In the course of my investigations yesterday I also discovered this piece, which emerged from the 2006 childcare debate (to be exact, it was posted on Facebook by Sun News journalist David Akin, who appeared to be endorsing it) . Having mounted a peculiar and impenetrably wonkish critique of Quebec’s daycare program, the author inadvertently says something extremely revealing:

Since the only way to benefit from this program is to choose to go to work, it’s not so much a child care program so much as a program designed to encourage mothers to return to work. 

This is a remarkably incoherent statement, akin to suggesting that public healthcare incentivizes people to get sick or break their own legs in order to receive free treatment. However, I think it also reveals something of the real reason that many C/conservatives are uncomfortable with public daycare: namely, because it increases the possibility that one parent in a heterosexual family unit (almost invariably the woman) will work and obtain an income outside of the home.

Since the argument that the creation of a public daycare option is somehow anti-choice is transparently nonsensical, it’s pretty obvious that there’s another kind of anxiety motivating these sorts of objections to the NDP’s proposal and others like it.

Social conservatism, which emphasizes a homogenous and unchanging view of community life and affords a role for the state in determining how social and cultural units like the family should be constructed, hasn’t appeared to play a significant role in Canadian politics since the 1990s (when both the Liberal and Conservative parties had a substantial number of MPs who opposed both equal marriage and abortion). It arguably had its last audible gasp when Stephen Harper tried and failed to reopen the marriage debate in 2006. Since then it has been actively suppressed in the Conservative caucus, to the ire of many activists. Stockwell Day, who yesterday echoed many of Bergen’s remarks, once explicitly rejected the notion that it was possible to be both socially liberal and fiscally conservative, remarking:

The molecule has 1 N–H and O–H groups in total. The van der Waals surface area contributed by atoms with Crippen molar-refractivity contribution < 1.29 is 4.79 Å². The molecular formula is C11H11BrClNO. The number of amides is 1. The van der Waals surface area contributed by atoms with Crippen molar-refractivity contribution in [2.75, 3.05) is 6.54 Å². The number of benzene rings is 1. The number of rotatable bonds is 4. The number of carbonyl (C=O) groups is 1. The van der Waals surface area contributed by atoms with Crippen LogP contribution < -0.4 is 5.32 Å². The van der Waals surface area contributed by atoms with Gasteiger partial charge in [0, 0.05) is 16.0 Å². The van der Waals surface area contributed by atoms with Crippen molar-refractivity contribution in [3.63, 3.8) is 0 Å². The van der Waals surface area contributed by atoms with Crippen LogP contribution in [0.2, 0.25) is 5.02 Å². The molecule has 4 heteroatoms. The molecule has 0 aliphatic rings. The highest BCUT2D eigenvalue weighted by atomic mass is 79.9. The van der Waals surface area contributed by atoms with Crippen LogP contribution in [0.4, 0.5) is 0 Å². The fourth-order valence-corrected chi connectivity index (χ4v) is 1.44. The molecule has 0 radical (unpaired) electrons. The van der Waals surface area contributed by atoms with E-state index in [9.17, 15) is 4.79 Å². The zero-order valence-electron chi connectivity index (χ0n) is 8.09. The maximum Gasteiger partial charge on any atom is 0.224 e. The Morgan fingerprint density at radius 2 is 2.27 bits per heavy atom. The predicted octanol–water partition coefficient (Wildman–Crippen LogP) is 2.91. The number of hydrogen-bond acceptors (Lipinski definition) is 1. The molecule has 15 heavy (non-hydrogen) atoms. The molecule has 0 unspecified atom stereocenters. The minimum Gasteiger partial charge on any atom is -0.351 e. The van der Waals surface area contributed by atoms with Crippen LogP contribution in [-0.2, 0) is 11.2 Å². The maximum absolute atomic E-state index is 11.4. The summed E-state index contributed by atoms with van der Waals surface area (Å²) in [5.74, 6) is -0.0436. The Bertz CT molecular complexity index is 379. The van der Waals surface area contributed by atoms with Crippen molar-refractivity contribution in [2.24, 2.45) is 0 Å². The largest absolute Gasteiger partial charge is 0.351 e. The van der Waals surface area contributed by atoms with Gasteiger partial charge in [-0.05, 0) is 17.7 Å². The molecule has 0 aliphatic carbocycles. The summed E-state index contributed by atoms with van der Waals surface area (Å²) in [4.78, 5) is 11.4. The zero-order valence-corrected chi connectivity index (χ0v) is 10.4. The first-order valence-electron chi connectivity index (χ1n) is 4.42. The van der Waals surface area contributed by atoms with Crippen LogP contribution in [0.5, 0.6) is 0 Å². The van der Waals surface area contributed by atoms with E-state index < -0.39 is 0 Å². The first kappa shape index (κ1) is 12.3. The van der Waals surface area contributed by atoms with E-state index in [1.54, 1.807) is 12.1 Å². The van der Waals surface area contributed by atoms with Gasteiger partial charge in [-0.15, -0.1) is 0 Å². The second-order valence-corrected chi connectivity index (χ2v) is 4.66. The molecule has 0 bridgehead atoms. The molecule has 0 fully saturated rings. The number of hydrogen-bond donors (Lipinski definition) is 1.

[While] fiscal conservatives/social liberals are sincere…[they] misunderstand what conservatism is about. Conservatism is about acknowledging the permanent facts about human nature…[Without such recognition]…society’s social reality [sic] would disintegrate…

Social conservatism (arguably all conservatism, though this is a question for another occasion) is primarily motivated by a deep-seated fear of change and of the altered social, economic, and cultural dynamics change inevitably brings about. (As the American political theorist Corey Robin has convincingly argued, conservatism in general is inherently reactive to democratic or emancipatory pressures and, as such, is neither a fixed or unchanging phenomenon – despite its pretensions to be about the “permanent facts of human nature”).

Yesterday’s talking points, which mirror those we heard in 2006, suggest that social conservatism is alive and well in Canadian politics, if concealed behind a fiscal conservative smokescreen. What motivates the arguments made by conservatives like Bergen and Day isn’t really a fear of government overreach, overspending, or state paternalism: it’s the idea that the so-called traditional family, and its patriarchal division of labour, might be disrupted if more parents have access to childcare through a public option.

In quite familiar tones, then, we’re confronted with a crude and vulgar anti-feminism hiding itself behind the rhetoric of “choice”, which begs the question: which position here is the more paternalistic?